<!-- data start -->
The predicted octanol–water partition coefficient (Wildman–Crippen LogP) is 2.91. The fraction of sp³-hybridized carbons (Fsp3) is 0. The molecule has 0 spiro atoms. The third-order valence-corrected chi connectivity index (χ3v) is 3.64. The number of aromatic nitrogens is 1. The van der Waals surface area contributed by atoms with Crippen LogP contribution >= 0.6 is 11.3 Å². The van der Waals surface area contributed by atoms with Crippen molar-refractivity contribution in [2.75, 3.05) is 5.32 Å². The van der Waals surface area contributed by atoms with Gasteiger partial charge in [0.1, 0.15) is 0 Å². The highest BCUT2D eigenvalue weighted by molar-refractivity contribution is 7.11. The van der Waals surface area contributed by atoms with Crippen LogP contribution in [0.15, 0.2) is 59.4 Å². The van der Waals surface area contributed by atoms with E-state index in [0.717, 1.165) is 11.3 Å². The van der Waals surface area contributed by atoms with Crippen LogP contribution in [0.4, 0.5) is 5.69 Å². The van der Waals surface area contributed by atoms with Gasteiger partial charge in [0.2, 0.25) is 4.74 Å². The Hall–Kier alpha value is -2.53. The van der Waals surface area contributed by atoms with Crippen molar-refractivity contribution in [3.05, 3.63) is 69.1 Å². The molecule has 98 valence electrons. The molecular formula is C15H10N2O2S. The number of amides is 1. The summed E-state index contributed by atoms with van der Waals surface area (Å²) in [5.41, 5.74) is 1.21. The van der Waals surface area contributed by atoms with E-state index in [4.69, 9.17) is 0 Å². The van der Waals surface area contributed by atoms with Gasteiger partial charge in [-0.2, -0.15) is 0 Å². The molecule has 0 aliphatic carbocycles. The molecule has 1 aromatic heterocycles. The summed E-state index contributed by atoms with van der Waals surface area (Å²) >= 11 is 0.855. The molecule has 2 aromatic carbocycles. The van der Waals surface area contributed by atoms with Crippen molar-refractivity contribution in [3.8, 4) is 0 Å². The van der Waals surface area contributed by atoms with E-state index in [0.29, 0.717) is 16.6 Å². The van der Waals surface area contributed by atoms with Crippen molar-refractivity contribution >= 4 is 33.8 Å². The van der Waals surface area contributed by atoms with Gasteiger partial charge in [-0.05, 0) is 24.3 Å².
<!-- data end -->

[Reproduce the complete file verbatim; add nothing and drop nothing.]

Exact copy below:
The predicted octanol–water partition coefficient (Wildman–Crippen LogP) is 2.91. The fraction of sp³-hybridized carbons (Fsp3) is 0. The molecule has 0 spiro atoms. The third-order valence-corrected chi connectivity index (χ3v) is 3.64. The number of aromatic nitrogens is 1. The van der Waals surface area contributed by atoms with Crippen LogP contribution >= 0.6 is 11.3 Å². The van der Waals surface area contributed by atoms with Crippen molar-refractivity contribution in [2.75, 3.05) is 5.32 Å². The van der Waals surface area contributed by atoms with Gasteiger partial charge in [0.1, 0.15) is 0 Å². The highest BCUT2D eigenvalue weighted by molar-refractivity contribution is 7.11. The van der Waals surface area contributed by atoms with Crippen LogP contribution in [0.15, 0.2) is 59.4 Å². The van der Waals surface area contributed by atoms with E-state index in [0.717, 1.165) is 11.3 Å². The van der Waals surface area contributed by atoms with Crippen LogP contribution in [0.4, 0.5) is 5.69 Å². The van der Waals surface area contributed by atoms with Gasteiger partial charge in [0.2, 0.25) is 4.74 Å². The Hall–Kier alpha value is -2.53. The van der Waals surface area contributed by atoms with Crippen molar-refractivity contribution in [3.05, 3.63) is 69.1 Å². The molecule has 98 valence electrons. The molecular formula is C15H10N2O2S. The number of amides is 1. The summed E-state index contributed by atoms with van der Waals surface area (Å²) in [5.41, 5.74) is 1.21. The van der Waals surface area contributed by atoms with E-state index in [4.69, 9.17) is 0 Å². The van der Waals surface area contributed by atoms with Gasteiger partial charge in [-0.2, -0.15) is 0 Å². The molecule has 0 aliphatic carbocycles. The molecule has 1 aromatic heterocycles. The summed E-state index contributed by atoms with van der Waals surface area (Å²) >= 11 is 0.855. The molecule has 2 aromatic carbocycles. The van der Waals surface area contributed by atoms with Crippen molar-refractivity contribution in [3.8, 4) is 0 Å². The van der Waals surface area contributed by atoms with E-state index in [0.29, 0.717) is 16.6 Å². The van der Waals surface area contributed by atoms with Crippen molar-refractivity contribution >= 4 is 33.8 Å². The van der Waals surface area contributed by atoms with Gasteiger partial charge in [-0.05, 0) is 24.3 Å².